- Copies of communications or fundraising materials which use images or stories of primary stakeholders are provided to those stakeholders.
- The use of images and stories in communications and fundraising materials is jointly defined with the primary stakeholders involved.
GUIDANCE AND RESOURCES
Good Practice Guidance
Here are some practical suggestions for your organisation to further deepen and improve practice over time.
- Integrate your policy on collecting information, images and stories into appropriate policies and guidelines relating to media, communications, marketing and fundraising
- Ensure that staff involved in public engagement activities are familiar with key communications policies and guidelines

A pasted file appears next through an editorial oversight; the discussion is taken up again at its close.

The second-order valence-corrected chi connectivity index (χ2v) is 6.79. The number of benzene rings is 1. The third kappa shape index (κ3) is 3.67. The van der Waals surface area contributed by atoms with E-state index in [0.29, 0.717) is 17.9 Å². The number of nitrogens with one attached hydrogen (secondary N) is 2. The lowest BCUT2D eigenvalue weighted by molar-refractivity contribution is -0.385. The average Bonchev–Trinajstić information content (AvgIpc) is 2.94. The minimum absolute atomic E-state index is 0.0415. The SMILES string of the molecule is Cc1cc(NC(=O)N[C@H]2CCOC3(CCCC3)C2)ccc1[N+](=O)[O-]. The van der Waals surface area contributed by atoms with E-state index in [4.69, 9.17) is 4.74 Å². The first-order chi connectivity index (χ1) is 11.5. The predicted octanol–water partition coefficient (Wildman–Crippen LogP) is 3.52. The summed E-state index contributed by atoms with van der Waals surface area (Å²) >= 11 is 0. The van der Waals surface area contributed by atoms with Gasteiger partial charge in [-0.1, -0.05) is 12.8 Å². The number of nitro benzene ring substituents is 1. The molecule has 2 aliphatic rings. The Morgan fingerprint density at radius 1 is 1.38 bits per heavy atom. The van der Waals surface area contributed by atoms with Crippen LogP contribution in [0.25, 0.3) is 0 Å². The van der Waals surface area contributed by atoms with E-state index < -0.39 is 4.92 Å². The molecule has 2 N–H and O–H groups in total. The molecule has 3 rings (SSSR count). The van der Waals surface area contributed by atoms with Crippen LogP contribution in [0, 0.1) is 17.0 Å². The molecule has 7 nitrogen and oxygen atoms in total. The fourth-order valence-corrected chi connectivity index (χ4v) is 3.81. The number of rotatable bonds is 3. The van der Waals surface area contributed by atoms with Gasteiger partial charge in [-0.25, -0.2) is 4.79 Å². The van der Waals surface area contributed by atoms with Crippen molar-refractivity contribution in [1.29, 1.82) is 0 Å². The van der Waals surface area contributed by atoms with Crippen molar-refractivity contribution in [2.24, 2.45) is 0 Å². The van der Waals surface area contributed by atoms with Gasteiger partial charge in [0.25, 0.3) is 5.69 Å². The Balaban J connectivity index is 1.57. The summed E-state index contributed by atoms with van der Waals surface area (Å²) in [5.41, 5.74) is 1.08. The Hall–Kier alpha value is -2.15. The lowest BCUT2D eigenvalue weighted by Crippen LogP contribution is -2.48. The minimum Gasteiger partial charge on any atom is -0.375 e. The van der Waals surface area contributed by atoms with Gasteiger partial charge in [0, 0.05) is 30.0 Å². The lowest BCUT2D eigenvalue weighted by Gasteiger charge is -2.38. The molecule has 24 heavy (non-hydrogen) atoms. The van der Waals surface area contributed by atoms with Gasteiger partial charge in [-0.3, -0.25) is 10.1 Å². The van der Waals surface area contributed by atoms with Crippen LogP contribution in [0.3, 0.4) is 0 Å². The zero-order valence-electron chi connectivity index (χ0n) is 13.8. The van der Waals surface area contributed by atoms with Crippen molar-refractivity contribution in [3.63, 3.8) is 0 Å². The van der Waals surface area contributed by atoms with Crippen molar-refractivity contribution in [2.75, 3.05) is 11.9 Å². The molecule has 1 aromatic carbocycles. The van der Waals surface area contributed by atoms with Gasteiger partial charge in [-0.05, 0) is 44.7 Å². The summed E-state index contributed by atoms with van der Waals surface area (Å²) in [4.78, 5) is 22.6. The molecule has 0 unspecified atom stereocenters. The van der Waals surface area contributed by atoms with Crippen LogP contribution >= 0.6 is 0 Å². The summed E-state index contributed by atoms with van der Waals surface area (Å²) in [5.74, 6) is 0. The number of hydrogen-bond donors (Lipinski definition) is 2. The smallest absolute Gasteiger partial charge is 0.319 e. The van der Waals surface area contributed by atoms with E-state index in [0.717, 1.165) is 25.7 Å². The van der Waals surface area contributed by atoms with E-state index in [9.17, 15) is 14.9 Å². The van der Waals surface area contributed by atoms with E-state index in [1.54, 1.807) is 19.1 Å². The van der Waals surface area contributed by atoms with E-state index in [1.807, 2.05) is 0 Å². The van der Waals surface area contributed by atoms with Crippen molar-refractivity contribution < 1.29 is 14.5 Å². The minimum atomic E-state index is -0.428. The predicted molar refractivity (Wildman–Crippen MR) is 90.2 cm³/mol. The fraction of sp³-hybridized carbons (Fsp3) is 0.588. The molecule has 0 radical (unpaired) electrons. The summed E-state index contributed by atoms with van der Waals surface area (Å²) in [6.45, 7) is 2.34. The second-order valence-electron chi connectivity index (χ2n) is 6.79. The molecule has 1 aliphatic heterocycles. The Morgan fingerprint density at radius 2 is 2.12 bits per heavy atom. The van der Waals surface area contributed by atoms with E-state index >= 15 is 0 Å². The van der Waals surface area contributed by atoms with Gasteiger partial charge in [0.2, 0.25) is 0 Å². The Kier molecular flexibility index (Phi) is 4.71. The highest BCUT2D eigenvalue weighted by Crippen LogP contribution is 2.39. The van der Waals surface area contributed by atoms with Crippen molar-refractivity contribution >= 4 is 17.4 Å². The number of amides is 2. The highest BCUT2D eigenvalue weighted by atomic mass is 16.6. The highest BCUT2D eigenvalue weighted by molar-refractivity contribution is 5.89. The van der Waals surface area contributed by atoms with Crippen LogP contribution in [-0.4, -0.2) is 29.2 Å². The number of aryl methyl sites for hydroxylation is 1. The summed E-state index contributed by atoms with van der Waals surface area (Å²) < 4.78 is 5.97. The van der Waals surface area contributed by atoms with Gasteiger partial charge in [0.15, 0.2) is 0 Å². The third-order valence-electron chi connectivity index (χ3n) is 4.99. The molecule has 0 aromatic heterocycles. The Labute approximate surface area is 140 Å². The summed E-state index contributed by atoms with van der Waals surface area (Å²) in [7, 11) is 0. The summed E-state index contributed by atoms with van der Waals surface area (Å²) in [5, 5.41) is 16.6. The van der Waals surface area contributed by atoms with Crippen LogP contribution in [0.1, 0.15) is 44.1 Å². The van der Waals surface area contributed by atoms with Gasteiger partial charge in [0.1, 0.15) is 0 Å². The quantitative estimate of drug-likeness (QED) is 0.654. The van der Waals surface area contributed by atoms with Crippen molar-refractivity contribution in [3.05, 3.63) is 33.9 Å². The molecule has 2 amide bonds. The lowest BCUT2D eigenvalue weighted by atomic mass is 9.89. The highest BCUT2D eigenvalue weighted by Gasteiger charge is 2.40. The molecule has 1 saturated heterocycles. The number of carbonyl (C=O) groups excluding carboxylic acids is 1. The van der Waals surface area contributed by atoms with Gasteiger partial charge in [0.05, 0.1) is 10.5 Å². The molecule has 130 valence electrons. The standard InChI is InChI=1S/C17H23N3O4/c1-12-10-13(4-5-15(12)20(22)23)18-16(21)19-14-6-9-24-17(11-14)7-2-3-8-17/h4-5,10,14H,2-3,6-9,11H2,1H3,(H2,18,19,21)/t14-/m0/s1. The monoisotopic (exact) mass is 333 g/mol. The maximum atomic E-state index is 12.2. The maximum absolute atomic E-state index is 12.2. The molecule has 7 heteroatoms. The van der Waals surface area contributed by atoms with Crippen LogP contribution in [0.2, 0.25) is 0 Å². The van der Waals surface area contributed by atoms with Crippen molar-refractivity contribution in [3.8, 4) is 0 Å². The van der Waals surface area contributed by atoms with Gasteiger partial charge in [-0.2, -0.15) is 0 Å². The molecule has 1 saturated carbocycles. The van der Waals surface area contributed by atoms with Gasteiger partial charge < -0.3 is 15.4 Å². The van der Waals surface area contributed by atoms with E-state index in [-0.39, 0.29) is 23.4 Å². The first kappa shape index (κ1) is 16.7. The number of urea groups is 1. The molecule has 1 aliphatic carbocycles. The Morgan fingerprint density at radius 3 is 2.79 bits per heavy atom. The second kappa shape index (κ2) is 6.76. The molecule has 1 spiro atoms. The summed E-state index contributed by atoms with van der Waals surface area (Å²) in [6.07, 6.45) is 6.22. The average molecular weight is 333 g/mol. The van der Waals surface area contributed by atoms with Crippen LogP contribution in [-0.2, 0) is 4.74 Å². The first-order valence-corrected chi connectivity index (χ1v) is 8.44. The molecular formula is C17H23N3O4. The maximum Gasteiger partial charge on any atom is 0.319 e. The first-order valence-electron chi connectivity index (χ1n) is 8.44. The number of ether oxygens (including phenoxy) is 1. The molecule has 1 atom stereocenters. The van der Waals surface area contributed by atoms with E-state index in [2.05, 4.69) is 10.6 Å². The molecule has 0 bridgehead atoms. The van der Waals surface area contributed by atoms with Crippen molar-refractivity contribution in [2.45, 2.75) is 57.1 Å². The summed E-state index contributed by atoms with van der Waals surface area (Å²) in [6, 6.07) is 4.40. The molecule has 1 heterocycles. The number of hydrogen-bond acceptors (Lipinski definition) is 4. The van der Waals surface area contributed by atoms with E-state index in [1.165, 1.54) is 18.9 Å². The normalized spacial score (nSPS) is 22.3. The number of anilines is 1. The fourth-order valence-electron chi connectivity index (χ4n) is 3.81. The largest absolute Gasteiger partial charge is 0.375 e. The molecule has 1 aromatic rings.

- Provide awareness-raising, guidance and training to relevant staff, which could include the use of case studies
- Undertake periodic reviews of all communication materials to ensure that images and messages respect the dignity, values, history, religion and culture of the people portrayed.
Policy and guidelines
- Develop and implement a policy on the portrayal of local people and the use of images and pictures, including not visually altering images or significantly changing/editing direct quotes after they have been obtained to alter meaning and context.
- Include a commitment to presenting individuals in respectful ways within relevant policies such as communications, marketing and fundraising
- Develop practical guidelines for use by staff, volunteers or contractors when documenting stories or taking photos in the field, including appropriate approaches to gaining consent for collecting images and stories. Verbal consent may be more appropriate than written consent in some contexts.
- Keep records of the origins of images and case studies, permissions and copyright releases, as well as key details including name, age, location, date, program association and form of consent gained